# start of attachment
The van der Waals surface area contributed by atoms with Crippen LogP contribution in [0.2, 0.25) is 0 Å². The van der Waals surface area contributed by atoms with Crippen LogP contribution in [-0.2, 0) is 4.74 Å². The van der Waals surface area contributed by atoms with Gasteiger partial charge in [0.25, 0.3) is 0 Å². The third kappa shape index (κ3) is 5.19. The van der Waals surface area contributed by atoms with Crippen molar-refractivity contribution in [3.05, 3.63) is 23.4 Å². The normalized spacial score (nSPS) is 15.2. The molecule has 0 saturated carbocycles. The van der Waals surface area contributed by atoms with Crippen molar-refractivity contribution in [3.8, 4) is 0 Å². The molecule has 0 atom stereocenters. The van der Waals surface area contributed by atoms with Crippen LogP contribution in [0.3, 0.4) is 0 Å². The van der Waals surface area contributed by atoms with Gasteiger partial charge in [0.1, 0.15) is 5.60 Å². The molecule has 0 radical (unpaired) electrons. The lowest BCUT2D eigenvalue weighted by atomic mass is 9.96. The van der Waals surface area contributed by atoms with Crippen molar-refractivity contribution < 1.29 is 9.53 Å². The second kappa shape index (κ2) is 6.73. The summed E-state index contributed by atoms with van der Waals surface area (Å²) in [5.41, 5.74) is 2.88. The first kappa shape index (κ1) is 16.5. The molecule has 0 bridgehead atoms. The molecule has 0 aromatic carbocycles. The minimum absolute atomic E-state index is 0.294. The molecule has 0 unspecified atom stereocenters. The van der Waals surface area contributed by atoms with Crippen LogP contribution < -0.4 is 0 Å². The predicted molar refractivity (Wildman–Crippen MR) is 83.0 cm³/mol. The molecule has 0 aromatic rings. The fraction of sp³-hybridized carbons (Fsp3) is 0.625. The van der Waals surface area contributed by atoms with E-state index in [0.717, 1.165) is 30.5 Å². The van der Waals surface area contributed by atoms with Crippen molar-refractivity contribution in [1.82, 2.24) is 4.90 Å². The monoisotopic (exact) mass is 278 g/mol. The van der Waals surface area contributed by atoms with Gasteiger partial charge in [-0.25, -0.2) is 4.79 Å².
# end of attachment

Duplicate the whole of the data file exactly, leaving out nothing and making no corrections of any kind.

The van der Waals surface area contributed by atoms with Crippen LogP contribution in [0.2, 0.25) is 0 Å². The van der Waals surface area contributed by atoms with Crippen LogP contribution in [-0.2, 0) is 4.74 Å². The van der Waals surface area contributed by atoms with Gasteiger partial charge in [0.25, 0.3) is 0 Å². The third kappa shape index (κ3) is 5.19. The van der Waals surface area contributed by atoms with Crippen molar-refractivity contribution in [3.05, 3.63) is 23.4 Å². The normalized spacial score (nSPS) is 15.2. The molecule has 0 saturated carbocycles. The van der Waals surface area contributed by atoms with Crippen molar-refractivity contribution in [3.8, 4) is 0 Å². The molecule has 0 atom stereocenters. The van der Waals surface area contributed by atoms with Crippen LogP contribution in [0.3, 0.4) is 0 Å². The van der Waals surface area contributed by atoms with Gasteiger partial charge in [0.1, 0.15) is 5.60 Å². The molecule has 0 radical (unpaired) electrons. The lowest BCUT2D eigenvalue weighted by atomic mass is 9.96. The van der Waals surface area contributed by atoms with Crippen molar-refractivity contribution < 1.29 is 9.53 Å². The second kappa shape index (κ2) is 6.73. The summed E-state index contributed by atoms with van der Waals surface area (Å²) in [5.41, 5.74) is 2.88. The first kappa shape index (κ1) is 16.5. The molecule has 0 bridgehead atoms. The molecule has 0 aromatic carbocycles. The minimum absolute atomic E-state index is 0.294. The molecule has 0 unspecified atom stereocenters. The van der Waals surface area contributed by atoms with Crippen LogP contribution < -0.4 is 0 Å². The predicted molar refractivity (Wildman–Crippen MR) is 83.0 cm³/mol. The molecule has 0 aromatic rings. The fraction of sp³-hybridized carbons (Fsp3) is 0.625. The van der Waals surface area contributed by atoms with E-state index in [0.717, 1.165) is 30.5 Å². The van der Waals surface area contributed by atoms with Crippen molar-refractivity contribution in [1.82, 2.24) is 4.90 Å². The monoisotopic (exact) mass is 278 g/mol. The van der Waals surface area contributed by atoms with Gasteiger partial charge in [-0.25, -0.2) is 4.79 Å².